40 of 45 people found the following review helpful
on October 31, 2007
Like a lot of reviewers I was intrigued by Emmy Rossum's performance in 2004's "The Phantom of the Opera" and I wanted to see how she would develop as a singer. Her debut album "Inside Out" bypasses the classical crossover genre which many would expect from her- some will probably disappointed, and draws inspiration from the likes of Imogean Heap, Enya, Sarah McLaughlin, Sarah Brightman and a host of others. Some reviews call it a "rip off" of artists like Enya and Heap, however I think that Rossum has a younger, pop-ier, less synthisized sound. Rossum wrote all the lyrics and cowrote all the music (with the exception of a cover of "Rainy Days and Mondays") and sang every vocal including all the harmonies and backing without using any synth. That definately gives the album a feeling of being truely about the artist, that few albums in the contemporary pop genre have. The result is a strong, though slightly flawed first effort.
The single "Slow Me Down" is a blend of 150 tracks of Rossum singing the song and harmonies. Her voice runs fast and breathless as she sings of "Rushing and racing and running in circles moving so fast I'm forgetting my purpose" and then draws out the chorus where she pleads to stop before she misses out on life. As a concept it works but in execution it feels cluttered and hard to listen to. Maybe that was the intention but I doubt this was the wisest choice of a single. The layed vocals also interfere on "Falling" a pop infused song about the heady sensation of infatuation. The technique fares better on "Stay" a song that opens with several tracks of Rossum's voice in an eerie whisper peading "hush now, close out the light, no need to speak, time will slow if we surrender..." and a new wave of vocals come in on the chorus "head rush, careful don't stop now, shiver" The vocals are arranged in waves as if a tide is coming in and receading and slowly buidling to a climax until we are given a final plea to "stay" almost like a siren's call. "Lullaby" is what the title says. Here Rossum's solitary voice sings each verse adding only a layer or two on the chorus. "Don't Stop now" features a creeping sound as Rossum sings of a lover's infidelity, and the "The Great Divide" has very simple lyrics ("Are you listening?" and "I need you now" for the most part) though it achieves an almost epic feel. At nearly seven minutes long it really divides the first and second portion of the album. The cover of "Rainy Days and Mondays" stands out by virtue of being the only cover on the album. Rossum makes it her own by recording the song itself and overlapping it with "dum, dums" that sound like raindrops plonking down. Perhaps the most notable track is the last one "Anymore", which again features solitary vocals, and instrumentals playing a childish tune as Rossum sings about her younger self wishing for her absent father to come home, realizing that he won't: "When she was younger- Stood staring at the door waiting for the day that she knew would surely come...But as time ticked away promises fade one by one and now she's all grown...". Many reviews have noted that Rossum's CD cover suggest nudity (and for the record all it does is suggest it) Yes, she's not dressed in the pictures, but they aren't about her body by any means. Perhaps it was intended as a metaphor for the way she strips herself bare on these songs, singing about her own (sometimes painful) experiences.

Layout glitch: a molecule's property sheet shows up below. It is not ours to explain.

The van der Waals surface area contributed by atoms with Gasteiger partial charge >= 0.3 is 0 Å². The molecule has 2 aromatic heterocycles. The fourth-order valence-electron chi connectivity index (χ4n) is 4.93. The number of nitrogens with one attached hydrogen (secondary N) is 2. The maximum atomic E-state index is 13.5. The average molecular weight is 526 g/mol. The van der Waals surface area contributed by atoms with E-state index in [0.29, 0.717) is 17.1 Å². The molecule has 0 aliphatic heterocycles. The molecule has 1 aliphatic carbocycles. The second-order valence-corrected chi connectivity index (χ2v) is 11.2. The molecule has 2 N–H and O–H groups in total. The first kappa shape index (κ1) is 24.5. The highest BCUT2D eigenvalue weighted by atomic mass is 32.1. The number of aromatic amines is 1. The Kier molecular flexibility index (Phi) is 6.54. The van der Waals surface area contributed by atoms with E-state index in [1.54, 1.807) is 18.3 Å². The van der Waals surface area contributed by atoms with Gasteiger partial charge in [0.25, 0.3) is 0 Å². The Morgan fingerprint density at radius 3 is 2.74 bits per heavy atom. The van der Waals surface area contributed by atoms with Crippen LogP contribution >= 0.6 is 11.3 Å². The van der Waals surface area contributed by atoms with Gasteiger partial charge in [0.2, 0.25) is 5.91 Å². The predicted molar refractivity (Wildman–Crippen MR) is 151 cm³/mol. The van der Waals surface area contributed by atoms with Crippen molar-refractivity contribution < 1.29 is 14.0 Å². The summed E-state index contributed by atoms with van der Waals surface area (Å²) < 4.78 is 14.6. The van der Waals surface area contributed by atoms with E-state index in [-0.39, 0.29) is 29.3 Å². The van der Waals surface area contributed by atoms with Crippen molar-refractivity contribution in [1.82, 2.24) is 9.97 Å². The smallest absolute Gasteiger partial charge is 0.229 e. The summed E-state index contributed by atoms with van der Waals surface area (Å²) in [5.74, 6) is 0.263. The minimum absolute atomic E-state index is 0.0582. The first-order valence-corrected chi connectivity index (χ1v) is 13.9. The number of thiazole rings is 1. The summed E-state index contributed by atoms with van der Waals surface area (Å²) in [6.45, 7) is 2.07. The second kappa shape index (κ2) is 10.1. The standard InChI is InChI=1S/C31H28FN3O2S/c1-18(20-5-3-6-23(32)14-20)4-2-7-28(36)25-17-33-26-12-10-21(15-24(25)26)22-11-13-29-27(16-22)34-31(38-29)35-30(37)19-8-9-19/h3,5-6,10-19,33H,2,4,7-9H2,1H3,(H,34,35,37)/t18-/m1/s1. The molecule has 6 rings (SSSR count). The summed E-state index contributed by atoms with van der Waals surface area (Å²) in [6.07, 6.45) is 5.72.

On one hand I commend Rossum for trying something different, and taking an active role in the creation of these songs. However, it sometimes seems that in the process she forgets that she as a lovely voice. The best moments on this album are when she allows her voice to be as bare as the rest of her. While I'm glad Rossum didn't take a "look what I can do" approach to her songs, singing as high as she can, I wish she'd shown us a bit more of what she sounds like. The layered vocals provide a lush tapestry on songs like "Stay" they threaten to overwhelm songs like "Inside Out" that would benefit from a more acoustic sound. Also while Rossum doesn't use synthesizers the effect of multiple vocal tracks often sounds like that of a synthesizer and using it on too many songs makes the album start to feel a bit repetitive.
Overall I give this album 4 stars for it's lyrics, and some lovely songs that reveal Rossum as a dreamer, a romantic, and an awkward kid (some of the album's charm lies in it's awkwardness- while it aspires to adult contemporary genre some of the lyrics give away the fact that Rossum is barely out of her teens). It loses a star for being slightly overproduced on some songs and obscuring the vocals. I do think it's worth checking out despite it's faults and I'm interested to see what musical directions Rossum head in the future.
18 of 20 people found the following review helpful
on October 24, 2007
I first saw Emmy Rossum, as most people did, in 'Phantom of the Opera.' I was stunned by her voice in Phantom and thought she did an amazing job. Afterwards, I looked up everything I could find about her. I saw many of her movies including 'Songcatcher' where she sang country/Scotch-Irish ballads and 'Nola' where she sings pop songs. The diverseness of her voice is just simply amazing. And this is just another genre that Emmy has proven she can do.
Many have likened this to Imogen Heap/Frou Frou and Enya, and I agree there are similarities, but this is still uniquely Emmy.